Of course it depends on your app, but if you can structure it so that you store the table as a json string, fetch it at the beginning of the request, do whatever manipulations you need in memory, then json encode it and store it when you’re done, you might well find cjson is fast enough not to cause any problems. It’s pretty fast. If so then you have the benefit of the atomic shared dict and can carry on with the nice simple programming model it provides. Personally I would try it rather than assume it’ll be too slow - it might be fine, and if it’s not, then at least you’ll know for sure.
To paraphrase Joe Armstrong - first make it work, then make it elegant, and only then try to make it faster if you really need to. In this case, given that you want to take advantage of the shared dict and its atomicity (which are pretty darn good), I’d say that means: choose the appropriate data model for the environment, code it as simply and cleanly as possible, and if you *then* find you’re having performance problems with the encoding and decoding, try out different json libraries, try tweaking the structure of the data, or the access pattern to speed things up. If that still doesn’t work, maybe the shared dict isn’t the right way, maybe you should be using redis or something like that. Either way, making a simple test case and whacking it with a load test tool like siege or httperf (or even ab, though remember it lies) will show you pretty quickly whether it’ll do what you need it to do. It’ll have been worth it either way.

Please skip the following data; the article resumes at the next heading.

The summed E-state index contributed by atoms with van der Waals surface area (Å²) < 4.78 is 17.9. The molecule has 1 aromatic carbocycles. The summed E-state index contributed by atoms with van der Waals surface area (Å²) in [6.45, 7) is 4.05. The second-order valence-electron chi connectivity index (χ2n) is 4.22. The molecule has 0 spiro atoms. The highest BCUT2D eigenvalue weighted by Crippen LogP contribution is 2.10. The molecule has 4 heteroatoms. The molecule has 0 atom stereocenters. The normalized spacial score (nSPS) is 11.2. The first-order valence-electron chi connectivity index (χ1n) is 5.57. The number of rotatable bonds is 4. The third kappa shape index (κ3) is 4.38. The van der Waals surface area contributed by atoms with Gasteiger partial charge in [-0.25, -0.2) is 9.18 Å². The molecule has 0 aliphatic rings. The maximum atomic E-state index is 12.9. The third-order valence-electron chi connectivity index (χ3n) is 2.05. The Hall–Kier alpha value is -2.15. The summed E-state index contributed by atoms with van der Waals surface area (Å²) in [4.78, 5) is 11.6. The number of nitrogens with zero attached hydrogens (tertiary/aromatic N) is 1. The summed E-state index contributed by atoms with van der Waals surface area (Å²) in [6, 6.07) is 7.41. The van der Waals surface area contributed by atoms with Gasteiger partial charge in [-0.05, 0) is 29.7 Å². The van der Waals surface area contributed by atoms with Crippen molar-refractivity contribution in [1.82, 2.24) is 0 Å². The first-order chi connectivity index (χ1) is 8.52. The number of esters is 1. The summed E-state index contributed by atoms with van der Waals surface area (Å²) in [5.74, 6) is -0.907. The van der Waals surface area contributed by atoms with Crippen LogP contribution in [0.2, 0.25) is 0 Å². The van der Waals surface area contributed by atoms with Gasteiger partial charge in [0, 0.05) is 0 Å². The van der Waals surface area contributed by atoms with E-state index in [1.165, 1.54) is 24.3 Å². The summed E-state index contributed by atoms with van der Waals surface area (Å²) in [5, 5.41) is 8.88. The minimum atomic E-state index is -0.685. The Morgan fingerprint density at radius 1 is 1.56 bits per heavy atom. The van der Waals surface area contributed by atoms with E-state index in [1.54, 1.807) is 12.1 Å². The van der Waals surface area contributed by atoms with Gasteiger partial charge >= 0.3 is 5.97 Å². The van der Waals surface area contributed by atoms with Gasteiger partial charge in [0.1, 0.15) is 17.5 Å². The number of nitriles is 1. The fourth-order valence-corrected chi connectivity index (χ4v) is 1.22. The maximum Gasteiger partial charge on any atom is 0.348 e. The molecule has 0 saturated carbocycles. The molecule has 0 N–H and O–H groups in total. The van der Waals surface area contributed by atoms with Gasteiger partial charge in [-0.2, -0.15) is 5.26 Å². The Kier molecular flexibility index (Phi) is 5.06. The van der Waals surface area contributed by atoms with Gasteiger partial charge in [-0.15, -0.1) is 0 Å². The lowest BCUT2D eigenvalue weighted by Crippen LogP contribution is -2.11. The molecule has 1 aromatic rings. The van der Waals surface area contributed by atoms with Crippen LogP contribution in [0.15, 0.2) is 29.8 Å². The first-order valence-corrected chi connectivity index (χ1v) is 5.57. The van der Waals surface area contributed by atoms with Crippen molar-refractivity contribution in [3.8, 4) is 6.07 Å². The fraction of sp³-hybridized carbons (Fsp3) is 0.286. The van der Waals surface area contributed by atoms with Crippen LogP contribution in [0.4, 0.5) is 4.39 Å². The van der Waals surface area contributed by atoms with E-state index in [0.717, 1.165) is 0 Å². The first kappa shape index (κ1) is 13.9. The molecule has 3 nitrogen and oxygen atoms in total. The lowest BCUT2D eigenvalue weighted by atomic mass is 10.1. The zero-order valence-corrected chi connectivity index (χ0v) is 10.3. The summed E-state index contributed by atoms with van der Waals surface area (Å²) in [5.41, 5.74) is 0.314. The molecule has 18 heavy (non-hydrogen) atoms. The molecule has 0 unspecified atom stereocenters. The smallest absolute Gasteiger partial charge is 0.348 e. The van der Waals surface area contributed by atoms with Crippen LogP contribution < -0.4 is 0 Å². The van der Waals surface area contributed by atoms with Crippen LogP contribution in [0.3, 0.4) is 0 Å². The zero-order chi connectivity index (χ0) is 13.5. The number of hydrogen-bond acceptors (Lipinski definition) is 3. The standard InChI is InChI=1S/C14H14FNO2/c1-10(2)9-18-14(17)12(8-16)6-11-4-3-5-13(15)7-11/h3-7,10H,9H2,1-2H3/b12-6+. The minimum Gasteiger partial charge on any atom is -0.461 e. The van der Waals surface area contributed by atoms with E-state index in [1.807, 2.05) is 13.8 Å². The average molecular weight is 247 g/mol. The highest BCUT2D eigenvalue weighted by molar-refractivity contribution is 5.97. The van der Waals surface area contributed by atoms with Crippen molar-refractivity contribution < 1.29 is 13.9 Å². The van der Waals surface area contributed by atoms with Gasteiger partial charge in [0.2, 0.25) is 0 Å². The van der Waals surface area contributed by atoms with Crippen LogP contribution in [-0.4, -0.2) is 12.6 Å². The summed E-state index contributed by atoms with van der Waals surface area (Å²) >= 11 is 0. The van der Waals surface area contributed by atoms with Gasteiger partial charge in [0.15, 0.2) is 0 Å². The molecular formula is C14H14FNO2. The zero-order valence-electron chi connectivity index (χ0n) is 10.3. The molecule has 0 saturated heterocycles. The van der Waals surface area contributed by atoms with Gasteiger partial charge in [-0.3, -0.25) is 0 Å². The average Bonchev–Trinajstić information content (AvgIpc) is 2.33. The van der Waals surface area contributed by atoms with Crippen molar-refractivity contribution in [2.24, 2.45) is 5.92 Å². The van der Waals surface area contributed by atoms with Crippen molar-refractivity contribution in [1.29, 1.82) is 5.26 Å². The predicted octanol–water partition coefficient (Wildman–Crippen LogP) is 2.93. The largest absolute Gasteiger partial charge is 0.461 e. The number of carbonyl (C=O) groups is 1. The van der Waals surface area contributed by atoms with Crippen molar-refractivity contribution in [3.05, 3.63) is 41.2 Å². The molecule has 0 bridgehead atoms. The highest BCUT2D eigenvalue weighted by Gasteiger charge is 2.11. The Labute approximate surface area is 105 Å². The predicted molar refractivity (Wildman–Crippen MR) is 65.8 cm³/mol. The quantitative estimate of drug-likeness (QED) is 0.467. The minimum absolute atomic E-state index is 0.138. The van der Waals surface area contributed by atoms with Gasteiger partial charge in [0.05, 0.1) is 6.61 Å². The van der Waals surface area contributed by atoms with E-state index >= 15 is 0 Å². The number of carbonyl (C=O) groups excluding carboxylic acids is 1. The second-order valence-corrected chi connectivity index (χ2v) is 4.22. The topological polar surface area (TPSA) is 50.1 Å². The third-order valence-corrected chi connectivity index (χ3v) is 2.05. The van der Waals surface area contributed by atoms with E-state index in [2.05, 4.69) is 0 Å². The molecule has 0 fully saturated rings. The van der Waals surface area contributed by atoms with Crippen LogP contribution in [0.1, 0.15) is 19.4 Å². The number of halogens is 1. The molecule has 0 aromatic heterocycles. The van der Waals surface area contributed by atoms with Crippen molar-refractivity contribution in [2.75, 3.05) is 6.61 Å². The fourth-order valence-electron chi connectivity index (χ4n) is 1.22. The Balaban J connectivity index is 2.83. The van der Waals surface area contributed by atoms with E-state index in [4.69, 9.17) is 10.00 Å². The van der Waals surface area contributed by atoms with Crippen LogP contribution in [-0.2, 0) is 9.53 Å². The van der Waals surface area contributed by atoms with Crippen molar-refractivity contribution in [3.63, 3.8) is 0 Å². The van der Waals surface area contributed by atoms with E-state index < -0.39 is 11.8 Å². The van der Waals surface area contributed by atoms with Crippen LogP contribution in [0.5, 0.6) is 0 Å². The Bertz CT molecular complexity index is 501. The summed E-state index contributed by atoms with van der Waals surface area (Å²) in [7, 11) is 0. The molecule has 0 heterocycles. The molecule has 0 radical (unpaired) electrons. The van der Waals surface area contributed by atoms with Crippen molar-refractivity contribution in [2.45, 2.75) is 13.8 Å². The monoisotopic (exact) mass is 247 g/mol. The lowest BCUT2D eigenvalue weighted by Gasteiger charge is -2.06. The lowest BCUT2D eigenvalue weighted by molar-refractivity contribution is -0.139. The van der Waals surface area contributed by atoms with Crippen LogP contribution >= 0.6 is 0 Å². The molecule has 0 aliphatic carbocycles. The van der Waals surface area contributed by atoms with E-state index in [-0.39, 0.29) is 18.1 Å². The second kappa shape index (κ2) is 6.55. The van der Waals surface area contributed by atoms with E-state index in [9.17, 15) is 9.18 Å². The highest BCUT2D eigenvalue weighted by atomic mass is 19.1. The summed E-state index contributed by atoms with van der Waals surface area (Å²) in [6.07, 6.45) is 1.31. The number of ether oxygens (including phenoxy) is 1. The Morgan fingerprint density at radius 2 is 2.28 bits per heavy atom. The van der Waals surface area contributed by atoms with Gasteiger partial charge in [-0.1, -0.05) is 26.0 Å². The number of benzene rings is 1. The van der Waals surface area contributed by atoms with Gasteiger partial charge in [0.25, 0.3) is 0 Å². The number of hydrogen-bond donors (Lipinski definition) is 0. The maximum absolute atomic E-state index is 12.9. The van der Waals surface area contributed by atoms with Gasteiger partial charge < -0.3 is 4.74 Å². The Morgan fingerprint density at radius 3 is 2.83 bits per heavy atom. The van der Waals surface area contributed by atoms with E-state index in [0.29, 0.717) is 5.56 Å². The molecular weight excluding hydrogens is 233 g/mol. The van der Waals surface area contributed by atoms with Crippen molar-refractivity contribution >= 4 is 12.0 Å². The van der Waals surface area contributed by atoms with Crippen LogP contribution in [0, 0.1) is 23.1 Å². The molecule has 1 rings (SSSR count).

I often find myself trying to second-guess which route will be better, so I can avoid spending the time having to come back and do something again if route #1 doesn’t work out. In one way that makes a lot of sense - but just as often it turns out a lot better to try out the simplest realistic test of both routes and measure, because then you know, so you’re not relying on intuition and the net time and effort gain is usually pretty good. (Obviously over time intuition improves based on all the testing, so in the long run I find it also helps me not having to test *quite* so much :-))